To call Electroplankton a game would be a bit of a misnomer--there is no competition, no objectives to be met, and no points to be scored. Rather, this new project from self-proclaimed media artist Toshio Iwai is better described as a collection of interactive multimedia art installations that you can take with you. There's truly nothing quite like Electroplankton on the Nintendo DS--or any video game system, for that matter--and there are moments when it can be beautiful and completely enrapturing. But without any sort of disciplined game structure, and by relying heavily on user input--while simultaneously marginalizing it--there's not much to keep you coming back.
It's easy enough to toss around a lot of quasi-intellectual language when talking about Electroplankton, so we'll try to keep that to a minimum--instead, let's get down to what Electroplankton actually is. Imagine a set of synthesizers that you can manipulate through the familiar microphone and touch screen interfaces of the Nintendo DS, and you're pretty close. Electroplankton is comprised of 10 such musical toys, and a playful visual style is employed to give the impression that each takes place in some sort of bizarre petri dish--or perhaps a very musical aquarium--filled with different species of plankton that can produce sound and light when you interact with them.
The Tracy type of plankton come in groups of six, and will create piano tones as they retrace over lines that you draw on the touch screen. Each of the Tracy plankton are color-coded, and each color has a sort of preset pattern it plays through; but the shape of your lines and the speed at which you draw them greatly effect the pitch and the speed of each plankton. Additionally, you can use the D pad to speed up or slow down the shared speed of all the plankton. Tracy is a good introductory plankton, and it can be fun to discover the sounds that different polygonal shapes, or perhaps your own name, will produce, though it's difficult to create anything that would be recognizable as "music," and what you do create almost inevitably degenerates into a cacophony of noise.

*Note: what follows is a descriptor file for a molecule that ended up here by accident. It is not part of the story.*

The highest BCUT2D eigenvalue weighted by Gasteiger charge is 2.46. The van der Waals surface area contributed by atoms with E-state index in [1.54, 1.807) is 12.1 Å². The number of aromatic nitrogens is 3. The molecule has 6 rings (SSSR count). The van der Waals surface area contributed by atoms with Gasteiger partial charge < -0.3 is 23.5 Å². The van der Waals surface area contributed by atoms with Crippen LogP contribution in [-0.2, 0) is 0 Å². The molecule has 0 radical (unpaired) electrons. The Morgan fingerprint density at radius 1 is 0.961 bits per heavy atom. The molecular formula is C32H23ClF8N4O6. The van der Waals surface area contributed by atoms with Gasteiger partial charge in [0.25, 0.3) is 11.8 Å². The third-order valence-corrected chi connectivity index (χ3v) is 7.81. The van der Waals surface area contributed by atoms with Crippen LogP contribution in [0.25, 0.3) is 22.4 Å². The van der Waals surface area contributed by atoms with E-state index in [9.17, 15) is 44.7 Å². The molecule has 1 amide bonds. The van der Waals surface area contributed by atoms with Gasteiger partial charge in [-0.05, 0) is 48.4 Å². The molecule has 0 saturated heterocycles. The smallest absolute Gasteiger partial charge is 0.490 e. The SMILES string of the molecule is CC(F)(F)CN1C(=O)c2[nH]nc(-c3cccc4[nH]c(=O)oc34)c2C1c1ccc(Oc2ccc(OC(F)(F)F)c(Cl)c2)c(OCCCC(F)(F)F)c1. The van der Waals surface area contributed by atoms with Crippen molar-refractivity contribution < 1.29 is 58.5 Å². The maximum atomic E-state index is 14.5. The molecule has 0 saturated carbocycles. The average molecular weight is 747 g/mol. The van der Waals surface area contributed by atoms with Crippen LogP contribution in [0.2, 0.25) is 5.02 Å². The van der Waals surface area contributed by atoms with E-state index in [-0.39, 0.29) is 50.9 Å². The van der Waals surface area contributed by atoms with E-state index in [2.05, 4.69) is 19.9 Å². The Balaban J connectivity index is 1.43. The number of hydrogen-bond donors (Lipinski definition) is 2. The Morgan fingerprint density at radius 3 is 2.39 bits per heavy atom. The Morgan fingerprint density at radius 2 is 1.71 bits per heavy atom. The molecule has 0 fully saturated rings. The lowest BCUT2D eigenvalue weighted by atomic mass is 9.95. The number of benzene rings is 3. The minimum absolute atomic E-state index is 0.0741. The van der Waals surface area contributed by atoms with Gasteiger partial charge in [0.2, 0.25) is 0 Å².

The Hanenbow plankton like to launch themselves out of the water, creating xylophone-type sounds when they bounce off the leaves of plants growing out of the water. Using the stylus, you can play around with the angle of the leaf that they launch out of the water from, as well as the position of the leaves they bounce off of. Not only will the tones created differ depending on which leaves the plankton hit and where on the leaves they hit, but a plankton that hits the same leaf multiple times will create different tones. Because the plankton launch out of the water at a constant rate, it's easy to create progressions that overlap "in the round," which can become dizzying as you crank up the speed at which the plankton launch. Hanenbow is one of the most fully realized plankton, with several different plant configurations, and it features the closest thing you'll find to a goal in Electroplankton: Hitting the same leaves repeatedly will cause them to turn from green to red, and if you can make all the leaves on the screen turn red at once, the plants will blossom into small flowers. Festive!